Court Filings

Ing Sismica

Sismorresistencia pa ingenieria civil
of 13
All materials on our website are shared by users. If you have any questions about copyright issues, please report us to resolve them. We are always happy to assist you.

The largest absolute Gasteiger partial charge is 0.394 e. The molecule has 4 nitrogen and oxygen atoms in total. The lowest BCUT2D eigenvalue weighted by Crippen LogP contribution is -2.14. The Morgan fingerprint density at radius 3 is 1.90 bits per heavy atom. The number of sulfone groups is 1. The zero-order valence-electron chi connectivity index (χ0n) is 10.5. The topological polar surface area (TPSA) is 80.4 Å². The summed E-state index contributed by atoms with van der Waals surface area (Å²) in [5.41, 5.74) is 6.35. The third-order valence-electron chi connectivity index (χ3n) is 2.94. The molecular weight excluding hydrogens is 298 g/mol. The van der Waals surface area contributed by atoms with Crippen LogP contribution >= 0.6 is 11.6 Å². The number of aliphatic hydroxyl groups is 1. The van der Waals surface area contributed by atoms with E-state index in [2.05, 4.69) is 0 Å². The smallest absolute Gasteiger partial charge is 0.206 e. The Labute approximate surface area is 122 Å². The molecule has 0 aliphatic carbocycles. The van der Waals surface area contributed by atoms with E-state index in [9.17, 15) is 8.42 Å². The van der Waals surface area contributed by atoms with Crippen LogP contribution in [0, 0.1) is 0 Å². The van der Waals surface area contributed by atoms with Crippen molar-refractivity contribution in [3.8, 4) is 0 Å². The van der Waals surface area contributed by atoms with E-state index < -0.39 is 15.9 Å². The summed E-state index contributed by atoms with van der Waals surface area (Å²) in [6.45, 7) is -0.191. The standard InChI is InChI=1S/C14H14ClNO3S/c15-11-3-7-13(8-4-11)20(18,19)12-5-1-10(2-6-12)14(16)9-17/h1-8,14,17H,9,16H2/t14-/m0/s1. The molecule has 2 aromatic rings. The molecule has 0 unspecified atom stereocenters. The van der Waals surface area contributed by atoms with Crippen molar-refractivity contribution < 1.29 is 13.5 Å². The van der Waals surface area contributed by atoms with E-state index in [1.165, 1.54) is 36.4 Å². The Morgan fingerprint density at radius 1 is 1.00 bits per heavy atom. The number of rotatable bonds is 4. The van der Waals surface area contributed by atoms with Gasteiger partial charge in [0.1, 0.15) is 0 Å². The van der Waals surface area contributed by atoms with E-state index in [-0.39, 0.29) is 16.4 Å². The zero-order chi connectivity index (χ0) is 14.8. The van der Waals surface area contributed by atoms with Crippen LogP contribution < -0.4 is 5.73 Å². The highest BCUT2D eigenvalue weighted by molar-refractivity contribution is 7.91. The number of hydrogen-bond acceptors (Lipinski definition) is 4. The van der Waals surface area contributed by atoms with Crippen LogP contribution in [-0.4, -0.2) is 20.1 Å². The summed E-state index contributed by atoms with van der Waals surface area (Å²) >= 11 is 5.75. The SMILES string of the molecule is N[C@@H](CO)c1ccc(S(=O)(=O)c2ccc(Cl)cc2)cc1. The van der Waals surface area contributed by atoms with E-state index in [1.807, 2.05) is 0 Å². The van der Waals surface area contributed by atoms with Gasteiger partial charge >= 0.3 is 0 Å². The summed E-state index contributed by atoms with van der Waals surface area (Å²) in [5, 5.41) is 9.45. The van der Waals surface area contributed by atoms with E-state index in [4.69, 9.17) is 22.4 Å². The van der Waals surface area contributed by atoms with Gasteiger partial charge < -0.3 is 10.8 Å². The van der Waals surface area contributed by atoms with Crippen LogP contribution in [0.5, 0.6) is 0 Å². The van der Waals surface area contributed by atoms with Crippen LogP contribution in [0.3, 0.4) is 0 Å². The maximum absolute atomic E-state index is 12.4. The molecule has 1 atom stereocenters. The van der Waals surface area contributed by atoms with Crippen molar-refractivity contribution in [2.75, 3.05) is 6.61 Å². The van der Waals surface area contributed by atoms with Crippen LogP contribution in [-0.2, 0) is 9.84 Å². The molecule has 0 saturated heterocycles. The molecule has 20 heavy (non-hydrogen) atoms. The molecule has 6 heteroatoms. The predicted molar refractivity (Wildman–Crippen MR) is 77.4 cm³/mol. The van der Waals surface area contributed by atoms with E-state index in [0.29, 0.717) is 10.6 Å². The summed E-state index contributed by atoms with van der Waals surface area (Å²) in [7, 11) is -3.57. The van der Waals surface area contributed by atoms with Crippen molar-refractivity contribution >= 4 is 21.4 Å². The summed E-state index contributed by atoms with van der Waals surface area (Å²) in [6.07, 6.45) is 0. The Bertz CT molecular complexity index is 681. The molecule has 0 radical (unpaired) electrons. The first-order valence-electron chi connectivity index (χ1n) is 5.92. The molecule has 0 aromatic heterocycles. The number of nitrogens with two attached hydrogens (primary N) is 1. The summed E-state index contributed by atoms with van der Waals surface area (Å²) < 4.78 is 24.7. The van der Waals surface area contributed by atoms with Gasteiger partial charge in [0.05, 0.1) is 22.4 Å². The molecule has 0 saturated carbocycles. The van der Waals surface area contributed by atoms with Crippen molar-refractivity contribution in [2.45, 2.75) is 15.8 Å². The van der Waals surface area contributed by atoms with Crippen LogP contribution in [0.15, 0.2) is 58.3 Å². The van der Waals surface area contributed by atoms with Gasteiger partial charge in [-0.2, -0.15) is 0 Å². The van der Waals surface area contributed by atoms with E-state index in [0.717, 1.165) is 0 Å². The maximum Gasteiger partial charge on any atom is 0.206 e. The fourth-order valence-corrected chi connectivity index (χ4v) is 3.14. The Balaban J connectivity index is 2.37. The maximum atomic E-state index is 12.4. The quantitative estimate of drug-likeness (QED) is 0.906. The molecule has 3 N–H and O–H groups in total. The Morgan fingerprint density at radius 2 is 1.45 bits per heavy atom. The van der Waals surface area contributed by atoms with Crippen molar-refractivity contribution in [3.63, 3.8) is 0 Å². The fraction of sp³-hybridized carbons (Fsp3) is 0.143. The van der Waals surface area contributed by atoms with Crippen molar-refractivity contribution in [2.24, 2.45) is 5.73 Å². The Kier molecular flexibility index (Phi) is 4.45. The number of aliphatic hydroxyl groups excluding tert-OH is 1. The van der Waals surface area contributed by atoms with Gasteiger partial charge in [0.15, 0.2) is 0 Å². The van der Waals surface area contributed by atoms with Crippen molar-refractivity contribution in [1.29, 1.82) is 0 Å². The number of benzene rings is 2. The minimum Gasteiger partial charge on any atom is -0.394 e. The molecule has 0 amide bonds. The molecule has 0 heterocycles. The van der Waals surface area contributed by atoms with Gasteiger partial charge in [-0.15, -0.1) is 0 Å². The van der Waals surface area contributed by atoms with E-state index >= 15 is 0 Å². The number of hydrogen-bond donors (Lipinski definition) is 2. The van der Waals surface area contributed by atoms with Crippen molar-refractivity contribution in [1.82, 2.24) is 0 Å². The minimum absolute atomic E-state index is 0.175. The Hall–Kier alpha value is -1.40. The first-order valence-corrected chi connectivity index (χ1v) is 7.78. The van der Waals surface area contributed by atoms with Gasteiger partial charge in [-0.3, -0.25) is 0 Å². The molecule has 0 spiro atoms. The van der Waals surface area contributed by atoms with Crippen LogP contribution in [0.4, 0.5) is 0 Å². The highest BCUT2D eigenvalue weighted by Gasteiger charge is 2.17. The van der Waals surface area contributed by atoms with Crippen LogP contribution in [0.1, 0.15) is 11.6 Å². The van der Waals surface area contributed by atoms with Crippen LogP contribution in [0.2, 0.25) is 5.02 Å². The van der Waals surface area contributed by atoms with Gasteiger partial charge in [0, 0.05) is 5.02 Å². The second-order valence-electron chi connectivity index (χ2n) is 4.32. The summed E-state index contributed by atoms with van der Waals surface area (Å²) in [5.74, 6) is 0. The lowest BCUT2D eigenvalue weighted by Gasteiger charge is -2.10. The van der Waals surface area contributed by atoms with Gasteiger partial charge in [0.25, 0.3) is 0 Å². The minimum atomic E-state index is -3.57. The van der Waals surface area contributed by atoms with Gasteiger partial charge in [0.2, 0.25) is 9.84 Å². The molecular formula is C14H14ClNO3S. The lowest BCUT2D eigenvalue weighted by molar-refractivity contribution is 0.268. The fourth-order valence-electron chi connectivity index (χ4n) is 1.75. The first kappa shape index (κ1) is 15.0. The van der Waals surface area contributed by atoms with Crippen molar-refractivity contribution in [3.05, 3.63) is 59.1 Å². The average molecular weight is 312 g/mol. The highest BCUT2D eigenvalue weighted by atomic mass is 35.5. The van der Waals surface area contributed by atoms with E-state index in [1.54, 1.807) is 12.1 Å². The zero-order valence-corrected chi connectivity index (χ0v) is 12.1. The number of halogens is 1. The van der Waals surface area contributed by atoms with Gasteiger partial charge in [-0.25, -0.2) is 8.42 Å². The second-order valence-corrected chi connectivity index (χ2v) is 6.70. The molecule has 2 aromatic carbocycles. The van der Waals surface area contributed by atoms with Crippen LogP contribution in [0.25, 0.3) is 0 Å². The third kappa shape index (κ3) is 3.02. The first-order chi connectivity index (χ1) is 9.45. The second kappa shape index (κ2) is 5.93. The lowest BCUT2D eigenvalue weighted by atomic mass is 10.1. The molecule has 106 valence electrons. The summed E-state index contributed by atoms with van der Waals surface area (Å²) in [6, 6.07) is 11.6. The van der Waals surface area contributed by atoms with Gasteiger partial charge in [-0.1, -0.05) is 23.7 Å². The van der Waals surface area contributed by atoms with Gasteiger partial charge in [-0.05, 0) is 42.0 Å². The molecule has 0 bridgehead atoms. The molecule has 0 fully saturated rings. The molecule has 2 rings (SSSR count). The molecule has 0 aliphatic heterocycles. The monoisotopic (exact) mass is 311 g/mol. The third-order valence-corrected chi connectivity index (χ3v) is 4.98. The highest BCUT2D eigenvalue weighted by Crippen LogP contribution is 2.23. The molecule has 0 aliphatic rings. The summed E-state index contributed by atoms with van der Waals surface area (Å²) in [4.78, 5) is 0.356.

Related Documents